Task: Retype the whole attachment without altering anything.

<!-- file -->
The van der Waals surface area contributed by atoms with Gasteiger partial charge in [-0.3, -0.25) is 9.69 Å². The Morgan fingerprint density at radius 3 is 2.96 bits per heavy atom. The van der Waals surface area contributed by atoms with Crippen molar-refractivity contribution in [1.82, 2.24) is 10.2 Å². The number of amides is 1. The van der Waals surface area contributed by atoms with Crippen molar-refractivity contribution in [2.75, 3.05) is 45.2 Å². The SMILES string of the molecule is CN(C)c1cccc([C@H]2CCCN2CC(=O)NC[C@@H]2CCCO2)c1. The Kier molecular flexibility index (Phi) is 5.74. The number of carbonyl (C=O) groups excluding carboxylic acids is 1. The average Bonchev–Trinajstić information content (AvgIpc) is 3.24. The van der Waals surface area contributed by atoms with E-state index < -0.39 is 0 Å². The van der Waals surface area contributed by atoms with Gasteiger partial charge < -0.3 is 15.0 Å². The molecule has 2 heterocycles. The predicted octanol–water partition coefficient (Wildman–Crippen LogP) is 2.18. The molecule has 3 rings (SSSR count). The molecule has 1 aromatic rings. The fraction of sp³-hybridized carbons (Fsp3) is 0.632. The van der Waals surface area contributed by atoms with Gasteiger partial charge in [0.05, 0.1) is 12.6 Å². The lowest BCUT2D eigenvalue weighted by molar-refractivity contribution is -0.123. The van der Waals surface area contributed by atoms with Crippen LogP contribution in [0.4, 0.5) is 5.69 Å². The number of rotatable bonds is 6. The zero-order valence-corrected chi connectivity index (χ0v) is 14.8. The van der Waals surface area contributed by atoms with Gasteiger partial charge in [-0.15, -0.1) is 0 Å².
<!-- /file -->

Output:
The van der Waals surface area contributed by atoms with Gasteiger partial charge in [-0.3, -0.25) is 9.69 Å². The Morgan fingerprint density at radius 3 is 2.96 bits per heavy atom. The van der Waals surface area contributed by atoms with Crippen molar-refractivity contribution in [1.82, 2.24) is 10.2 Å². The number of amides is 1. The van der Waals surface area contributed by atoms with Crippen molar-refractivity contribution in [2.75, 3.05) is 45.2 Å². The SMILES string of the molecule is CN(C)c1cccc([C@H]2CCCN2CC(=O)NC[C@@H]2CCCO2)c1. The Kier molecular flexibility index (Phi) is 5.74. The number of carbonyl (C=O) groups excluding carboxylic acids is 1. The average Bonchev–Trinajstić information content (AvgIpc) is 3.24. The van der Waals surface area contributed by atoms with E-state index < -0.39 is 0 Å². The van der Waals surface area contributed by atoms with Gasteiger partial charge < -0.3 is 15.0 Å². The molecule has 2 heterocycles. The predicted octanol–water partition coefficient (Wildman–Crippen LogP) is 2.18. The molecule has 3 rings (SSSR count). The molecule has 1 aromatic rings. The fraction of sp³-hybridized carbons (Fsp3) is 0.632. The van der Waals surface area contributed by atoms with Gasteiger partial charge in [0.05, 0.1) is 12.6 Å². The lowest BCUT2D eigenvalue weighted by molar-refractivity contribution is -0.123. The van der Waals surface area contributed by atoms with Crippen LogP contribution in [0.4, 0.5) is 5.69 Å². The number of rotatable bonds is 6. The zero-order valence-corrected chi connectivity index (χ0v) is 14.8. The van der Waals surface area contributed by atoms with Gasteiger partial charge in [-0.15, -0.1) is 0 Å².